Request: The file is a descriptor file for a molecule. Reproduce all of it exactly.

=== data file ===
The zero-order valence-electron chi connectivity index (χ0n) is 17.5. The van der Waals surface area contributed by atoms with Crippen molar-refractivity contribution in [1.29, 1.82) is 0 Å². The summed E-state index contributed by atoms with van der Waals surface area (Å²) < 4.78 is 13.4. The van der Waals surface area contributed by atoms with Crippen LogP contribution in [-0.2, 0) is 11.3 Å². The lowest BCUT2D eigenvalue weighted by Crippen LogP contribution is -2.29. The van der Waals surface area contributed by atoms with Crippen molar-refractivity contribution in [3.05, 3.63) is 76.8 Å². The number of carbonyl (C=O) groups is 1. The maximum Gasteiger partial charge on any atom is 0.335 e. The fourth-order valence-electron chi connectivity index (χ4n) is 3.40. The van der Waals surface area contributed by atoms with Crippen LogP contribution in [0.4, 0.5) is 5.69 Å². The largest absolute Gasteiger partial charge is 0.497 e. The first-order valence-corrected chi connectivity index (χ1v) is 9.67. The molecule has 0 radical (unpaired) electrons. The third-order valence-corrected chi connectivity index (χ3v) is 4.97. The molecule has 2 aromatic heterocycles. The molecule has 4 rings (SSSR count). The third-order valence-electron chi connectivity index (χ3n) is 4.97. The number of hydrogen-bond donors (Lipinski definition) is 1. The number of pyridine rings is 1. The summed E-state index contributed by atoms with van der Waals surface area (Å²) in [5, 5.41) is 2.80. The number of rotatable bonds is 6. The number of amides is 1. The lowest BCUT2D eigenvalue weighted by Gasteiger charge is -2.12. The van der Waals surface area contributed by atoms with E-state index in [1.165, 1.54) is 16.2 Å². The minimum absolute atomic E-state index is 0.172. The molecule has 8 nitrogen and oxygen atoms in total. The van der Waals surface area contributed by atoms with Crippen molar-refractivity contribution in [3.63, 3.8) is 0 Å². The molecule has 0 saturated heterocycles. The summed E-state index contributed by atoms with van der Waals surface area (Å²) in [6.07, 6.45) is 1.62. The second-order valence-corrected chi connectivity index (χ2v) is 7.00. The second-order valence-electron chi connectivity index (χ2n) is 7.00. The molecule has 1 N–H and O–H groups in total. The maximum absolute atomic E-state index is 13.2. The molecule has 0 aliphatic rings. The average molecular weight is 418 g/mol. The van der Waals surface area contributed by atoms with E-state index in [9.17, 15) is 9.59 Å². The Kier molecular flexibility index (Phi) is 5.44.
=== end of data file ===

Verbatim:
The zero-order valence-electron chi connectivity index (χ0n) is 17.5. The van der Waals surface area contributed by atoms with Crippen molar-refractivity contribution in [1.29, 1.82) is 0 Å². The summed E-state index contributed by atoms with van der Waals surface area (Å²) < 4.78 is 13.4. The van der Waals surface area contributed by atoms with Crippen LogP contribution in [-0.2, 0) is 11.3 Å². The lowest BCUT2D eigenvalue weighted by Crippen LogP contribution is -2.29. The van der Waals surface area contributed by atoms with Crippen molar-refractivity contribution in [3.05, 3.63) is 76.8 Å². The number of carbonyl (C=O) groups is 1. The maximum Gasteiger partial charge on any atom is 0.335 e. The fourth-order valence-electron chi connectivity index (χ4n) is 3.40. The van der Waals surface area contributed by atoms with Crippen LogP contribution in [0.4, 0.5) is 5.69 Å². The largest absolute Gasteiger partial charge is 0.497 e. The first-order valence-corrected chi connectivity index (χ1v) is 9.67. The molecule has 0 radical (unpaired) electrons. The third-order valence-corrected chi connectivity index (χ3v) is 4.97. The molecule has 2 aromatic heterocycles. The molecule has 4 rings (SSSR count). The third-order valence-electron chi connectivity index (χ3n) is 4.97. The number of hydrogen-bond donors (Lipinski definition) is 1. The number of pyridine rings is 1. The summed E-state index contributed by atoms with van der Waals surface area (Å²) in [5, 5.41) is 2.80. The number of rotatable bonds is 6. The number of amides is 1. The lowest BCUT2D eigenvalue weighted by Gasteiger charge is -2.12. The van der Waals surface area contributed by atoms with E-state index in [1.165, 1.54) is 16.2 Å². The minimum absolute atomic E-state index is 0.172. The molecule has 8 nitrogen and oxygen atoms in total. The van der Waals surface area contributed by atoms with Crippen molar-refractivity contribution in [3.63, 3.8) is 0 Å². The molecule has 0 saturated heterocycles. The summed E-state index contributed by atoms with van der Waals surface area (Å²) in [6.07, 6.45) is 1.62. The second-order valence-corrected chi connectivity index (χ2v) is 7.00. The second-order valence-electron chi connectivity index (χ2n) is 7.00. The molecule has 1 N–H and O–H groups in total. The maximum absolute atomic E-state index is 13.2. The molecule has 0 aliphatic rings. The average molecular weight is 418 g/mol. The van der Waals surface area contributed by atoms with E-state index in [9.17, 15) is 9.59 Å². The Kier molecular flexibility index (Phi) is 5.44.